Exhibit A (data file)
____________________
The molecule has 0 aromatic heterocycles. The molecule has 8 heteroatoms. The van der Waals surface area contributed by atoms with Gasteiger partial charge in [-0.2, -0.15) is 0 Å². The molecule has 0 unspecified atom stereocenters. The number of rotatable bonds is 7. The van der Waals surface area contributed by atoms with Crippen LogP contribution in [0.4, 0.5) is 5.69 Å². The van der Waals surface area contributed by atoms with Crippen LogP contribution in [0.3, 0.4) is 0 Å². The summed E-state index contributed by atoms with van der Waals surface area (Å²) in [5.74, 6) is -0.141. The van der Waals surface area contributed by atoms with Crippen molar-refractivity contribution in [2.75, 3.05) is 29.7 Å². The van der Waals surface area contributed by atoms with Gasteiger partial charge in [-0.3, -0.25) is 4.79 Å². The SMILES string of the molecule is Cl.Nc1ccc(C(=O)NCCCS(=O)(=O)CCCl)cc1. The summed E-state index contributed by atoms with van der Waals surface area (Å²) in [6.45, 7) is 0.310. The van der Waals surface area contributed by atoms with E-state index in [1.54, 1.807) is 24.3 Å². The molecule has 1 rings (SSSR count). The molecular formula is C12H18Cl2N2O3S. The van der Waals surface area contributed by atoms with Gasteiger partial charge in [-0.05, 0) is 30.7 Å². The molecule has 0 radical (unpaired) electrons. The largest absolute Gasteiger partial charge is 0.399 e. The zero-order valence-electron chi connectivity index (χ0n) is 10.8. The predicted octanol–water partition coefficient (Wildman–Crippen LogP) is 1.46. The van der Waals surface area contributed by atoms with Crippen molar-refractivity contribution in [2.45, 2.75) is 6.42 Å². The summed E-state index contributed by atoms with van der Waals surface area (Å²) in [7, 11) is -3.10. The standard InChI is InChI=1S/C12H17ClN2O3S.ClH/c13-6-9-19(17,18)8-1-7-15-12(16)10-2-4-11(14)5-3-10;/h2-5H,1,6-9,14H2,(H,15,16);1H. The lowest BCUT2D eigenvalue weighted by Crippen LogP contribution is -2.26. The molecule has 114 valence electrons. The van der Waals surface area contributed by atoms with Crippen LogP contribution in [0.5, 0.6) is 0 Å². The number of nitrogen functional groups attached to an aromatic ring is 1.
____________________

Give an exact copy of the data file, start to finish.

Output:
The molecule has 0 aromatic heterocycles. The molecule has 8 heteroatoms. The van der Waals surface area contributed by atoms with Gasteiger partial charge in [-0.2, -0.15) is 0 Å². The molecule has 0 unspecified atom stereocenters. The number of rotatable bonds is 7. The van der Waals surface area contributed by atoms with Crippen LogP contribution in [0.4, 0.5) is 5.69 Å². The van der Waals surface area contributed by atoms with Crippen LogP contribution in [0.3, 0.4) is 0 Å². The summed E-state index contributed by atoms with van der Waals surface area (Å²) in [5.74, 6) is -0.141. The van der Waals surface area contributed by atoms with Crippen molar-refractivity contribution in [2.75, 3.05) is 29.7 Å². The van der Waals surface area contributed by atoms with Gasteiger partial charge in [-0.3, -0.25) is 4.79 Å². The SMILES string of the molecule is Cl.Nc1ccc(C(=O)NCCCS(=O)(=O)CCCl)cc1. The summed E-state index contributed by atoms with van der Waals surface area (Å²) in [6.45, 7) is 0.310. The van der Waals surface area contributed by atoms with E-state index in [1.54, 1.807) is 24.3 Å². The molecule has 1 rings (SSSR count). The molecular formula is C12H18Cl2N2O3S. The van der Waals surface area contributed by atoms with Gasteiger partial charge in [-0.05, 0) is 30.7 Å². The molecule has 0 radical (unpaired) electrons. The largest absolute Gasteiger partial charge is 0.399 e. The zero-order valence-electron chi connectivity index (χ0n) is 10.8. The predicted octanol–water partition coefficient (Wildman–Crippen LogP) is 1.46. The van der Waals surface area contributed by atoms with Crippen molar-refractivity contribution in [2.45, 2.75) is 6.42 Å². The summed E-state index contributed by atoms with van der Waals surface area (Å²) in [7, 11) is -3.10. The standard InChI is InChI=1S/C12H17ClN2O3S.ClH/c13-6-9-19(17,18)8-1-7-15-12(16)10-2-4-11(14)5-3-10;/h2-5H,1,6-9,14H2,(H,15,16);1H. The lowest BCUT2D eigenvalue weighted by Crippen LogP contribution is -2.26. The molecule has 114 valence electrons. The van der Waals surface area contributed by atoms with Crippen LogP contribution in [0.5, 0.6) is 0 Å². The number of nitrogen functional groups attached to an aromatic ring is 1.